Nayashi is not really a raise in pitch, it fundamentally refers to a lowering of the pitch, and then a return to the (original) pitch. Kinko Ryu has evolved over time - nowadays people habitually put a breath before a nayashi. In the past this was not the case. With the breath there, it makes it seem that you are raising the pitch, because you start at the bottom. What you are actually doing is starting the nayashi at a pitch below the previous note, whether or not you take a breath. Thus, it is a lowering of the pitch, followed by a raising of the pitch.

Regarding the old honkyoku schools: in Kinko Ryu, that raising of the pitch is gradual; in Kimpu Ryu it is sudden; in Shimpo Ryu it is rather more complex.
Regarding pitch, in Kimpu Ryu it is a whole tone; in Kinko Ryu, in Araki Ha it is a whole tone, and from my understanding and research, this was the older way and the intended way. In the Chikumeisha branch of Kinko Ryu it does seem to be less than that, perhaps a semitone as has been said above.

Best wishes,
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LowBlow
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PostPosted: 2014-02-05, 10:33    Post subject: Nayashi Reply with quote

Hi Justin,

Justin Senryu wrote:
nowadays people habitually put a breath before a nayashi.


I did not understand this part. This will ruin every phrase with a nayashi in it. If we talk about the same thing. When a nayashi is writen direct behind the note or within a row of notes for accentuation people breath?
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kongwee
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PostPosted: 2014-02-05, 15:20    Post subject: Nayashi Reply with quote

^ I take a breath before nayashi. Shocked
That I learn from DVD.
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Justin Senryu
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PostPosted: 2014-02-05, 19:20    Post subject: Nayashi Reply with quote

LowBlow wrote:
Hi Justin,

Justin Senryu wrote:
nowadays people habitually put a breath before a nayashi.


I did not understand this part. This will ruin every phrase with a nayashi in it. If we talk about the same thing. When a nayashi is writen direct behind the note or within a row of notes for accentuation people breath?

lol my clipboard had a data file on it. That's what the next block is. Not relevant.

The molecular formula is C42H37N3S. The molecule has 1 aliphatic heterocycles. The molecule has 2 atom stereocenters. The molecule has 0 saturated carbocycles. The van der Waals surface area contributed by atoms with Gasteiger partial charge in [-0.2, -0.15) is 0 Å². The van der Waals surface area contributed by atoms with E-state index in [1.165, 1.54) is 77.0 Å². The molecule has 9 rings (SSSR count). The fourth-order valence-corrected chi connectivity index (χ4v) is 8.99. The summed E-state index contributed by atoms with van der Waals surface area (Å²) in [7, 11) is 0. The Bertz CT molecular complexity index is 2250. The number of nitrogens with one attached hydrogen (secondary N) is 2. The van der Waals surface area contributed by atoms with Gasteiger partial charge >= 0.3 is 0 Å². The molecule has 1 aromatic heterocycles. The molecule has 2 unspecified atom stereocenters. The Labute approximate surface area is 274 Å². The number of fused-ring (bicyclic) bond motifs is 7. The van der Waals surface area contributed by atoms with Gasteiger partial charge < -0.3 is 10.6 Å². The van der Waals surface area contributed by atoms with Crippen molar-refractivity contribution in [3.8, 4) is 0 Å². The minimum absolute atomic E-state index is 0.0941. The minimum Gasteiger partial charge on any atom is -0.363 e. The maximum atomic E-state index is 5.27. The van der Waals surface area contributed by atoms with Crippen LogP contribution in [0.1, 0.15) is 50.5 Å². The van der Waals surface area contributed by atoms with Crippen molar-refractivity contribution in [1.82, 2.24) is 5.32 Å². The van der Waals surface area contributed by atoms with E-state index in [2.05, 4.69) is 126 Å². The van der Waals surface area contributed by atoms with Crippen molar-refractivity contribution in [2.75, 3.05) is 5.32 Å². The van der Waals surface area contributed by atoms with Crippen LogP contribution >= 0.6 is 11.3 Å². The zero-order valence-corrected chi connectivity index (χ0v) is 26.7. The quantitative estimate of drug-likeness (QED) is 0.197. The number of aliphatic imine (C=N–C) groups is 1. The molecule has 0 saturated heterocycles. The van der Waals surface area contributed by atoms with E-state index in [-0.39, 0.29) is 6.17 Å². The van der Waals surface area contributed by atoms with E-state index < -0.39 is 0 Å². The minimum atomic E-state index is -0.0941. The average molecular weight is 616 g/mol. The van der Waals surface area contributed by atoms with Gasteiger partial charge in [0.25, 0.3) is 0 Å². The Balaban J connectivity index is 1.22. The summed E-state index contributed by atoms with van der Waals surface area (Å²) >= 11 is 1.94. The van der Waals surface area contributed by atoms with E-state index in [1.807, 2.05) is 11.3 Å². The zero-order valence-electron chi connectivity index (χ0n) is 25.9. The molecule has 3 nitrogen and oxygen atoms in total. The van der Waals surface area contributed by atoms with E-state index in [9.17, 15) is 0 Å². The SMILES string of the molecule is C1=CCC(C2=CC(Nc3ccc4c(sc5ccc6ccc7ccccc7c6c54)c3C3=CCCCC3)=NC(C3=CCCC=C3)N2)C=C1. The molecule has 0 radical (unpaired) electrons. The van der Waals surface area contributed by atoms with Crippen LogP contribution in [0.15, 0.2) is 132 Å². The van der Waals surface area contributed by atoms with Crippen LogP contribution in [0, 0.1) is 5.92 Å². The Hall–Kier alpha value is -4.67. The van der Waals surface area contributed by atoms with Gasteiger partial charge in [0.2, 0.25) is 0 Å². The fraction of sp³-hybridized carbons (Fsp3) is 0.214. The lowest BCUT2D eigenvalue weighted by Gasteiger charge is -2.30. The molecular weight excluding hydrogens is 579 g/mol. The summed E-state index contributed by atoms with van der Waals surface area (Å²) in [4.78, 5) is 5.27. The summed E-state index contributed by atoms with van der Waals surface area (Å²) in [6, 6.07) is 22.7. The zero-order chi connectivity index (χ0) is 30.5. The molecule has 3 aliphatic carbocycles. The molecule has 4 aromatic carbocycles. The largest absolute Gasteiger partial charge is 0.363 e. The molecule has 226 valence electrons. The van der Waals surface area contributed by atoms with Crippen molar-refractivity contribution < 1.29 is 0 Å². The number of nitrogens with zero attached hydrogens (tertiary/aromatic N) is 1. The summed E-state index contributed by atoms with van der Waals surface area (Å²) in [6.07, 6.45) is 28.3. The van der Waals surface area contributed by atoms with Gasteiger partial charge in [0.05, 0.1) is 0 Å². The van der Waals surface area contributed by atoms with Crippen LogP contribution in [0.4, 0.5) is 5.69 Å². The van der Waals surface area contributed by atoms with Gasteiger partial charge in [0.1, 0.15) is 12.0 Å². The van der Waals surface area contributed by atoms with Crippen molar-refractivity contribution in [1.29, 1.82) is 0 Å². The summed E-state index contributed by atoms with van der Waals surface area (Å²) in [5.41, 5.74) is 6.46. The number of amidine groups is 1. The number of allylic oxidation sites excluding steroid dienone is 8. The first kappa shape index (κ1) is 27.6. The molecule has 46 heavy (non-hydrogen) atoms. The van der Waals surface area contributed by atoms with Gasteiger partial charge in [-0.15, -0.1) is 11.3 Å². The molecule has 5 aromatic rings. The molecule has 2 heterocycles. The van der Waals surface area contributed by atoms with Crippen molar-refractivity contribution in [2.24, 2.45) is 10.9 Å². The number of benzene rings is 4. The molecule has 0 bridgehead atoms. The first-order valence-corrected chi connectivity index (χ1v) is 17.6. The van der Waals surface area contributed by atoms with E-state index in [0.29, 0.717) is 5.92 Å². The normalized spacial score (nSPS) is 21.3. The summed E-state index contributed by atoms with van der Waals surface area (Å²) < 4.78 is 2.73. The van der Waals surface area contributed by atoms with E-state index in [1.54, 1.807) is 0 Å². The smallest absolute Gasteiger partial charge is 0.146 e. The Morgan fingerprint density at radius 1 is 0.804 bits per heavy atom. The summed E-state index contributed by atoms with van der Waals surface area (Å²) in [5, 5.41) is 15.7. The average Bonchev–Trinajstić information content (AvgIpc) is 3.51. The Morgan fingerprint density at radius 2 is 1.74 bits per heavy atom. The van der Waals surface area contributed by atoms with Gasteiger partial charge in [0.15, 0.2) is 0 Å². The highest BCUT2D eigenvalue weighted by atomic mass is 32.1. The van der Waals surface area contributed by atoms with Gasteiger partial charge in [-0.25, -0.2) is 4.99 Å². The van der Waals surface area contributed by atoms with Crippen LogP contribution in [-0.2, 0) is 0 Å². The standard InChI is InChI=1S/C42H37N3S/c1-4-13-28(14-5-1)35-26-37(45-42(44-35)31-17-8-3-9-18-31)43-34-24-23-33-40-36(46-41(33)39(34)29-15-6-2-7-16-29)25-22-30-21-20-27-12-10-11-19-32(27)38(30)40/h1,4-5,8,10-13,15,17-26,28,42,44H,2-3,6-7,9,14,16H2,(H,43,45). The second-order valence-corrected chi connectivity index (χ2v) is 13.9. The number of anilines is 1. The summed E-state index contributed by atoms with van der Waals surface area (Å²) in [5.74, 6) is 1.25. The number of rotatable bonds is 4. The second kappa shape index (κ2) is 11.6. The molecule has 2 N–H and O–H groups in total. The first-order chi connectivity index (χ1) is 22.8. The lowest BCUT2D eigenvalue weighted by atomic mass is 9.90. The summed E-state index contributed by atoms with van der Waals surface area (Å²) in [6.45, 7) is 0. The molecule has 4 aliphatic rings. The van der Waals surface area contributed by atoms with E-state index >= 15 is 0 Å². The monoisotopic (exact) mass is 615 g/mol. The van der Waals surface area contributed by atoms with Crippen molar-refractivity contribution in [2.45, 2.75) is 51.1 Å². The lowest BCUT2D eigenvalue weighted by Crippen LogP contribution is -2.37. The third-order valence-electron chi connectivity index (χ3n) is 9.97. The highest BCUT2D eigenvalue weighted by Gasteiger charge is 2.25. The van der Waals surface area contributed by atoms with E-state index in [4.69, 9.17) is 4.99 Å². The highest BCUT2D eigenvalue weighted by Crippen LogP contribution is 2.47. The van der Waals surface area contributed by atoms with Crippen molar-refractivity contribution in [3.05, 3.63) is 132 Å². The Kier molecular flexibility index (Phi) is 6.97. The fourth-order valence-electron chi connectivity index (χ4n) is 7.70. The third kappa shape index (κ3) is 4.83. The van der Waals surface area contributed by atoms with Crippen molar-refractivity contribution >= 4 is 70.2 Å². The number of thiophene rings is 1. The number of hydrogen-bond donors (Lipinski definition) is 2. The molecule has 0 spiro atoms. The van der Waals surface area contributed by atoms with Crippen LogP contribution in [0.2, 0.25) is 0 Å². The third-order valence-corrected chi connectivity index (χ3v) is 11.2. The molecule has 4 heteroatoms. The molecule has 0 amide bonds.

Hi LowBlow,
Do you study Kinko Ryu honkyoku? I was specifically talking about Kinko Ryu when making that statement. In this context, whether the phrase is 'ruined' or not depends on how you feel about it. Most Kinko Ryu players would not consider it ruined, because that is how they learned it, and so they feel it is 'correct'. And so, for their schools, it is correct, not ruined. Certainly it is different than not taking the breath. So perhaps we can call it 'changed', rather than 'ruined'. This is a part of the slowing down process of the Kinko Ryu honkyoku over time. They used to be played a lot faster. Actually so did most, if not all of the honkyoku. I can see this clearly at least in Kinko Ryu, Seien Ryu, Shimpo Ryu/Kichiku Ryu, Kimpu Ryu (aka Nezasa Ha), and Oshu Kei. That covers almost all the extant ancient honkyoku. Kyushu is a little more mysterious as we have fewer old sources so it is more difficult to trace - but it is anyhow clear there is this overall trend, and adding breaths before nayashi in Kinko Ryu is a part of that trend.
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Justin Senryu
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PostPosted: 2014-02-05, 19:25    Post subject: Nayashi Reply with quote

Just to be clear, some people think that Chikushinkai (in the West often known as KSK) is Kinko Ryu, so to save confusion I will say a few words about that. While Chikushinkai generally identifies itself as Kinko Ryu, Chikushinkai honkyoku are not in fact Kinko Ryu honkyoku, all except for 2 pieces, which are anyway played in an unorthodox way. In terms of style, it is therefore simpler and less confusing, to consider Chikushinkai as a separate school. So the above does not apply to Chikushinkai nayashi, which is a separate issue.
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mukaiji
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PostPosted: 2014-02-06, 00:21    Post subject: Nayashi Reply with quote

Re:Nayashi

http://www.kotodama.net/shakuhachi/tips.html

Look under year 2003, October and November For Shakuhachi master Kakizaki's comments on Nayashi as well as several years worth of other tips.
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PostPosted: Today at 20:53    Post subject: Nayashi